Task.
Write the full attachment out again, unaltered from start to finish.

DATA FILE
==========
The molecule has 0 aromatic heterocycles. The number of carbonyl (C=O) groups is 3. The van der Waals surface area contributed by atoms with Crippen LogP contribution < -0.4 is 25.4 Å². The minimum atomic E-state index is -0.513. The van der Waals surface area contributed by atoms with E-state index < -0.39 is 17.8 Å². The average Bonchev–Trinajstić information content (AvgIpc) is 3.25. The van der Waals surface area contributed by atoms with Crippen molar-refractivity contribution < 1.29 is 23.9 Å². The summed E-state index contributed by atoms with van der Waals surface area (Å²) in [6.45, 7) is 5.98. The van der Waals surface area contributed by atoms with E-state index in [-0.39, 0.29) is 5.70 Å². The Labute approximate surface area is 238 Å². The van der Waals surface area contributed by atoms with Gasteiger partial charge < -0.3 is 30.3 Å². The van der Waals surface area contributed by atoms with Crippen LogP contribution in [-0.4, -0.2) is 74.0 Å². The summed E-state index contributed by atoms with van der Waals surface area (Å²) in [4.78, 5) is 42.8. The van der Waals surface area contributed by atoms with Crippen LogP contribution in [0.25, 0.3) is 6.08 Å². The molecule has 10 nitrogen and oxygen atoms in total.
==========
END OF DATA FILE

The molecule has 0 aromatic heterocycles. The number of carbonyl (C=O) groups is 3. The van der Waals surface area contributed by atoms with Crippen LogP contribution < -0.4 is 25.4 Å². The minimum atomic E-state index is -0.513. The van der Waals surface area contributed by atoms with E-state index < -0.39 is 17.8 Å². The average Bonchev–Trinajstić information content (AvgIpc) is 3.25. The van der Waals surface area contributed by atoms with Crippen molar-refractivity contribution < 1.29 is 23.9 Å². The summed E-state index contributed by atoms with van der Waals surface area (Å²) in [6.45, 7) is 5.98. The van der Waals surface area contributed by atoms with E-state index in [-0.39, 0.29) is 5.70 Å². The Labute approximate surface area is 238 Å². The van der Waals surface area contributed by atoms with Gasteiger partial charge < -0.3 is 30.3 Å². The van der Waals surface area contributed by atoms with Crippen LogP contribution in [-0.4, -0.2) is 74.0 Å². The summed E-state index contributed by atoms with van der Waals surface area (Å²) in [4.78, 5) is 42.8. The van der Waals surface area contributed by atoms with Crippen LogP contribution in [0.25, 0.3) is 6.08 Å². The molecule has 10 nitrogen and oxygen atoms in total.